3. MEA CULPA: MY ROLE IN THE
There is no easy way to plan a political career. The options before
you are so often chosen by others. Reflecting now on the events that
followed my election to the House of Commons as the Member for
Tavistock in 1966, it is a matter of great satisfaction for me that the
opportunities with which I was presented developed a consistency
of experience unusually available in a career where the nature of
preferment is lateral from department to department, rather than
upward in a specialist field.
Time and again I was responsible for the challenges of urban
politics and usually the associated subject of industrial strategy,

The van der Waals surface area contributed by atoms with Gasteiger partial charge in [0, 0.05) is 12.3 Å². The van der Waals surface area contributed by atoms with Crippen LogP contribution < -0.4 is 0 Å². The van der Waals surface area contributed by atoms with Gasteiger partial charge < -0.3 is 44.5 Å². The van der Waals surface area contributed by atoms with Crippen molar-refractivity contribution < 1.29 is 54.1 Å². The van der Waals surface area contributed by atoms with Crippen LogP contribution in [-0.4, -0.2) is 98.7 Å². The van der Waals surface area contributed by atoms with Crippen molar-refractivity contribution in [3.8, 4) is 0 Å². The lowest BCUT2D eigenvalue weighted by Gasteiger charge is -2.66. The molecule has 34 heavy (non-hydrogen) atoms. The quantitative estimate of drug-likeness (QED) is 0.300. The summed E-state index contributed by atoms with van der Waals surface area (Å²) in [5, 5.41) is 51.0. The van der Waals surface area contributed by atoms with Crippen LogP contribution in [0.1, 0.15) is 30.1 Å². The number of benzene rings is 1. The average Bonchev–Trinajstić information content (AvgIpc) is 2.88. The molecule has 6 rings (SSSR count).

but often not in the way that one might expect.
As a constituency MP in 1966, I would have been aware of the
Redcliffe-Maud proposals to replace England’s 1400 multi-tiered
local authorities with some 60 unitaries.
However, my preoccupation in the late 1960s was concentrated
on my job as assistant to Peter Walker in fighting Barbara Castle’s
transport legislation. As junior minister in the Ministry of
Transport for the first few months of Ted Heath’s government,
I got on with the job. This is what ministers do. Projects included
electrification schemes for the railways, motorway lighting
systems that worked, and dualling the A38 from the Midlands to
the West Country.
Within months of the 1970 election, Ted Heath merged the
Department of Transport, the Ministry of Housing and the Ministry
of Public Building Works into the newly created Department of
the Environment. I moved from Transport under John Peyton
Local Government and Planning under Graham Page. By that time,
Peter Walker had already secured the government’s support for his
response to Redcliffe-Maud.